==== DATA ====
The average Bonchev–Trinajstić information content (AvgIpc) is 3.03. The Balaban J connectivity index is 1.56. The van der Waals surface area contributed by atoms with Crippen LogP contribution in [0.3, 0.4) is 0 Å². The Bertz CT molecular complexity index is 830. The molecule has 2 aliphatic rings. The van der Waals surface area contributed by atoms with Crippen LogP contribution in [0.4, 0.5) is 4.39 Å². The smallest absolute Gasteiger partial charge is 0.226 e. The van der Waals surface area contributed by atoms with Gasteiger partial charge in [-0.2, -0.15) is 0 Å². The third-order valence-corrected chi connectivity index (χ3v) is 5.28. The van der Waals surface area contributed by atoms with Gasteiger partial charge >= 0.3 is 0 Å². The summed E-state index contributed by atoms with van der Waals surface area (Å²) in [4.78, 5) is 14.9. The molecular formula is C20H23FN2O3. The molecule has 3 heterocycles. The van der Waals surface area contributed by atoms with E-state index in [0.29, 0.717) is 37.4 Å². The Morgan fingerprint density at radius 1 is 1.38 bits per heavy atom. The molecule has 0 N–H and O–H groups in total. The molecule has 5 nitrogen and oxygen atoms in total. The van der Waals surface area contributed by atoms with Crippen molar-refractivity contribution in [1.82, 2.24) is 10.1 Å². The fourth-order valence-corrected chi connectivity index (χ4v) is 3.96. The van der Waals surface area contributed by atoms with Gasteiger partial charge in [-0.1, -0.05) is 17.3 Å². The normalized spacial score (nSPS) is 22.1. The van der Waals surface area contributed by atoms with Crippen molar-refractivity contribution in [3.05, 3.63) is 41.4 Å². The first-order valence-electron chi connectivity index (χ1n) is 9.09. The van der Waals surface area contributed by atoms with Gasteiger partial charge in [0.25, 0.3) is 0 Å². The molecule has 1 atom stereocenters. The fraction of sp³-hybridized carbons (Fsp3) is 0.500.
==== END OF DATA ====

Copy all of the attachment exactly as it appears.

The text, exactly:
The average Bonchev–Trinajstić information content (AvgIpc) is 3.03. The Balaban J connectivity index is 1.56. The van der Waals surface area contributed by atoms with Crippen LogP contribution in [0.3, 0.4) is 0 Å². The Bertz CT molecular complexity index is 830. The molecule has 2 aliphatic rings. The van der Waals surface area contributed by atoms with Crippen LogP contribution in [0.4, 0.5) is 4.39 Å². The smallest absolute Gasteiger partial charge is 0.226 e. The van der Waals surface area contributed by atoms with Gasteiger partial charge in [-0.2, -0.15) is 0 Å². The third-order valence-corrected chi connectivity index (χ3v) is 5.28. The van der Waals surface area contributed by atoms with Gasteiger partial charge >= 0.3 is 0 Å². The summed E-state index contributed by atoms with van der Waals surface area (Å²) in [4.78, 5) is 14.9. The molecular formula is C20H23FN2O3. The molecule has 3 heterocycles. The van der Waals surface area contributed by atoms with E-state index in [0.29, 0.717) is 37.4 Å². The Morgan fingerprint density at radius 1 is 1.38 bits per heavy atom. The molecule has 0 N–H and O–H groups in total. The molecule has 5 nitrogen and oxygen atoms in total. The van der Waals surface area contributed by atoms with Crippen molar-refractivity contribution in [1.82, 2.24) is 10.1 Å². The fourth-order valence-corrected chi connectivity index (χ4v) is 3.96. The van der Waals surface area contributed by atoms with Gasteiger partial charge in [-0.1, -0.05) is 17.3 Å². The normalized spacial score (nSPS) is 22.1. The van der Waals surface area contributed by atoms with Crippen molar-refractivity contribution in [3.05, 3.63) is 41.4 Å². The first-order valence-electron chi connectivity index (χ1n) is 9.09. The van der Waals surface area contributed by atoms with Gasteiger partial charge in [0.25, 0.3) is 0 Å². The molecule has 1 atom stereocenters. The fraction of sp³-hybridized carbons (Fsp3) is 0.500.